5)      And finally; the future. Don’t you worry about their future in school? Everything always changes so rapidly. Nothing is guaranteed even when the children are in school. Opting to home educate doesn’t mean you do it for life. The best way to take care of the future is to make each day a good day with the children and all those days pieced together will make a good learning life. A good learning life will enable the children to enjoy education and make it part of their lives forever. As it should be. Education is for life, not just for schools. Home educating makes it even more so.

So, is home educating scary? Sometimes! BUT, I was far more scared when my children were in school!

(If you’re considering home schooling you’ll find all these questions and more answered in detail in my Book ‘Learning Without School. Home Education’. See Pages to the left.)


6 thoughts on “Is Home Educating scary?

  1. Reblogged this on At Home With The Grays and commented:
    So much of this rings true with me. I had so many of these fears and questions, my husband, father and inlaws all also expressed such concerns and people who I speak to on nearly a daily basis continue to express these fears and worries about their own children and lives as well as asking about mine. It’s so good to find and be able to share a perspective so similar to my own that isn’t actually mine.

  2. As a long-time home edder, my big fear at the start was probably no. 5, the future.

    I was concerned about how my children were doing compared with those in school. I was even comparing them to other home educated children and worrying that mine weren’t learning piano or latin or winning poetry or gymnastic competitions or doing all those things that other parents could afford and I couldn’t, lol. But those fears aren’t so different to parents whose kids are in school, probably much less so, because the pressure for your children to be ‘on target’ is so much greater in the education system.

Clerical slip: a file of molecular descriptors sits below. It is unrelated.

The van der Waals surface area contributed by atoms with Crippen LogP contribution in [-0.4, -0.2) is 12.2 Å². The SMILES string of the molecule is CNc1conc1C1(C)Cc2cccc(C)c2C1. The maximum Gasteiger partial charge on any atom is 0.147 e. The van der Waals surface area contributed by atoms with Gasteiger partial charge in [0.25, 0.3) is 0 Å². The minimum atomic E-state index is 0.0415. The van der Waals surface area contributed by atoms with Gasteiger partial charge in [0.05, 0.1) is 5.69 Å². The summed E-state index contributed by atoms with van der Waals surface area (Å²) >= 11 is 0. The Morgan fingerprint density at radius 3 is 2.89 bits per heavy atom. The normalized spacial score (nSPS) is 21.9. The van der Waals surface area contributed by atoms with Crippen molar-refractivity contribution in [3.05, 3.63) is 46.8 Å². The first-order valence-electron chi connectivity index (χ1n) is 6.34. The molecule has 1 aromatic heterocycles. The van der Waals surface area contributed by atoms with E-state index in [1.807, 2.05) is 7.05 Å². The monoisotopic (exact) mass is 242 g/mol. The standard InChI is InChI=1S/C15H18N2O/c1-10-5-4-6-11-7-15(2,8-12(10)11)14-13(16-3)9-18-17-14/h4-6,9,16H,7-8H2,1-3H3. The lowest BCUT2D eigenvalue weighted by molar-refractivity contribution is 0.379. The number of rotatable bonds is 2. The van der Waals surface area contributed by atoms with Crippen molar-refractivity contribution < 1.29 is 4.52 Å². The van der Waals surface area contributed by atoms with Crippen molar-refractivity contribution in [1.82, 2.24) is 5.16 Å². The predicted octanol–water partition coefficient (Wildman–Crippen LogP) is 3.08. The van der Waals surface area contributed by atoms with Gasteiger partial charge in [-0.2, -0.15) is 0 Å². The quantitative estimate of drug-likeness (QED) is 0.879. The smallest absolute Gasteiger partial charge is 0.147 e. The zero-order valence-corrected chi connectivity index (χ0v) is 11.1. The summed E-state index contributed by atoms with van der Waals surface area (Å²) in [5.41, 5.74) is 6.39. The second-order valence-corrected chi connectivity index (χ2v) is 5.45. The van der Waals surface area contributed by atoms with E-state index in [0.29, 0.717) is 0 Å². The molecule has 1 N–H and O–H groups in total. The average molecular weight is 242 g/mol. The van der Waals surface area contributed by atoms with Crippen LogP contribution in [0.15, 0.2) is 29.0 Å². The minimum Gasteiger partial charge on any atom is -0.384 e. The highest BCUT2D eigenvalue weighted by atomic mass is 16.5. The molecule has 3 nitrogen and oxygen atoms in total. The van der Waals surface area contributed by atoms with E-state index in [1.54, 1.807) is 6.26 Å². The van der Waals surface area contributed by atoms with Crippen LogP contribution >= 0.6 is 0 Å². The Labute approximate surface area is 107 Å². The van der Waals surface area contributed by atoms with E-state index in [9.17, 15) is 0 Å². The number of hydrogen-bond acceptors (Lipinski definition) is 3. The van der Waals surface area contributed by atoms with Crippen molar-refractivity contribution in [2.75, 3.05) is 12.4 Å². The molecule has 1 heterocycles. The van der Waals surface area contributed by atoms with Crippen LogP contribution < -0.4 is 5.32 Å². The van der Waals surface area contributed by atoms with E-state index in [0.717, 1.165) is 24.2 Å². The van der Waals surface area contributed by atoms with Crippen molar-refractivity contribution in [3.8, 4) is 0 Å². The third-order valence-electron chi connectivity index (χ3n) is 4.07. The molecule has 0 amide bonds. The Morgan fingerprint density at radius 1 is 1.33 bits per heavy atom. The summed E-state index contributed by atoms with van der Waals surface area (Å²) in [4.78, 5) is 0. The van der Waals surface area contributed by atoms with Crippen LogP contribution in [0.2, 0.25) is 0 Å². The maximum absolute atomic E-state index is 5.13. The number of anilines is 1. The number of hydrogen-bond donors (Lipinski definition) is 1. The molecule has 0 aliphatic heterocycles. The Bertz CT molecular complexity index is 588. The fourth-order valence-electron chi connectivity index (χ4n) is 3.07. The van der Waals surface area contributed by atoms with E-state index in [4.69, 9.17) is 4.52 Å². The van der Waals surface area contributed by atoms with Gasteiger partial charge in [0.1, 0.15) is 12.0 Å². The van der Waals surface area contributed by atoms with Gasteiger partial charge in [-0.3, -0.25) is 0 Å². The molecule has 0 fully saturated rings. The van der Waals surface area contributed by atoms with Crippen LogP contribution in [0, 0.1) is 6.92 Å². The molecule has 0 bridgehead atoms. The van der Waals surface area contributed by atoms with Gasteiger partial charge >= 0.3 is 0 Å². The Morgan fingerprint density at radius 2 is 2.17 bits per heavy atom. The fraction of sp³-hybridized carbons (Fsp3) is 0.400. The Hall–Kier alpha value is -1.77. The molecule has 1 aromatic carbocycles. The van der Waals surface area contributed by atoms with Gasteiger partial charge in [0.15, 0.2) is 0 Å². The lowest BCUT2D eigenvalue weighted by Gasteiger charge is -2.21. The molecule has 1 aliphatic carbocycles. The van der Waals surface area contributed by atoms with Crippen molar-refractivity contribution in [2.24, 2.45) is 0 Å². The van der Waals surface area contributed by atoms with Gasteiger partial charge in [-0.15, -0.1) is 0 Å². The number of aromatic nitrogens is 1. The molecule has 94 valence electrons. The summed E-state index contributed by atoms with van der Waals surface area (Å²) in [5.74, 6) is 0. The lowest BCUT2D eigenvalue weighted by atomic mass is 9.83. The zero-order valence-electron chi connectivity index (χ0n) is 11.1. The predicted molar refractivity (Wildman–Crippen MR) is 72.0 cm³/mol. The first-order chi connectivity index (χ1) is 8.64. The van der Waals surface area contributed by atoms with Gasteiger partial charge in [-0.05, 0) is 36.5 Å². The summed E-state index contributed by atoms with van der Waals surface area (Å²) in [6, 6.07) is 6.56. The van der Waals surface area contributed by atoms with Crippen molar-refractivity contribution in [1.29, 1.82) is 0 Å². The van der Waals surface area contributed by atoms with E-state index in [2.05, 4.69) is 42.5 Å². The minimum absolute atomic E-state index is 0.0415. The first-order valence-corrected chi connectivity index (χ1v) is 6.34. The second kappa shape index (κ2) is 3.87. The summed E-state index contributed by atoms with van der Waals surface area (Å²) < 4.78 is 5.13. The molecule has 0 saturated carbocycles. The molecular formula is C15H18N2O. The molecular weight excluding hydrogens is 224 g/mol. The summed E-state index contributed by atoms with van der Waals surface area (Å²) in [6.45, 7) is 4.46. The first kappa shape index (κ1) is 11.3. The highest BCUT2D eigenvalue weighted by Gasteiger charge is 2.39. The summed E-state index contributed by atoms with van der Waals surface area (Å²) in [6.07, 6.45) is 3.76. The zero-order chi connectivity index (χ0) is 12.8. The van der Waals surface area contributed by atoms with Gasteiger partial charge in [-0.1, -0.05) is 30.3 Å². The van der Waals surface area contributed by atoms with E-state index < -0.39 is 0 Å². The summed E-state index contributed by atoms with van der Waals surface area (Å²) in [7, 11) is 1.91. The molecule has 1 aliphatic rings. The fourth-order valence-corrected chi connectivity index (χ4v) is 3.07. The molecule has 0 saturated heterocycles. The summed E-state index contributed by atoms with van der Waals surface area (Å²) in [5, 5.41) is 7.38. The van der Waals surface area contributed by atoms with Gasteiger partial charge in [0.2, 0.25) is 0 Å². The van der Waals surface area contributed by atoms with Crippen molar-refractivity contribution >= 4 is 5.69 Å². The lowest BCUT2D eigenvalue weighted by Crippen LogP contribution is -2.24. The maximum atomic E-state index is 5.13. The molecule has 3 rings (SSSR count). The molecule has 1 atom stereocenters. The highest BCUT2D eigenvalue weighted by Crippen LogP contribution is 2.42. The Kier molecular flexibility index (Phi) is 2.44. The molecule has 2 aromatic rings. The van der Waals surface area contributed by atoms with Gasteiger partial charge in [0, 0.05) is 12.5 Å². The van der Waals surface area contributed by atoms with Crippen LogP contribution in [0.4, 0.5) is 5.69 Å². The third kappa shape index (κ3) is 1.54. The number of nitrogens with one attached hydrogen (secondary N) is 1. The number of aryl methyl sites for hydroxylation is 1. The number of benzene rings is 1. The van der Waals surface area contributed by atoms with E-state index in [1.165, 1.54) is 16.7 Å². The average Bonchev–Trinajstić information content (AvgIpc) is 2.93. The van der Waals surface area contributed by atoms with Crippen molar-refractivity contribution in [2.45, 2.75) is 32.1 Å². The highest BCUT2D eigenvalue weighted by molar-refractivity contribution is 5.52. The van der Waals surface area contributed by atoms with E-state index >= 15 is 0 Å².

Now I look back after 8 years of officially home educating and realise that my children’s skills and talents and knowledge are particular to them: whereas one might not know his times tables he can describe and explain the intricacies of all the firearms used in world war I and II, another has a magic way with animals, another can work anything technical before I’ve even managed to read the first page of an instruction book!

    A child who spent some time in school said that one of the most frustrating things was that the schoolchildren all knew the same information about the same things because these were the things they were taught; conversations, therefore, could be pretty dull. I don’t think you could say that about conversations between home ed children – they all know very different things and there is a constant exchange of information and learning between different children of different ages and genders. They are all on their own track going at a pace that suits them. And that’s ok.

  3. Thank you for sharing about homeschooling as well as debunking some myths on homeschooling. I was never homeschooled but I can say is that one of the advantages of homeschooling is that a kid can learn some things that schools don’t teach in the classroom.

    • Thanks for your comments. There are many, many myths about home schooled kids, mostly made by those who have no understanding of it! The favourite being they come from freaky and weird families. When the truth is most families are very ordinary, just trying to do the best for their kids, as any family would!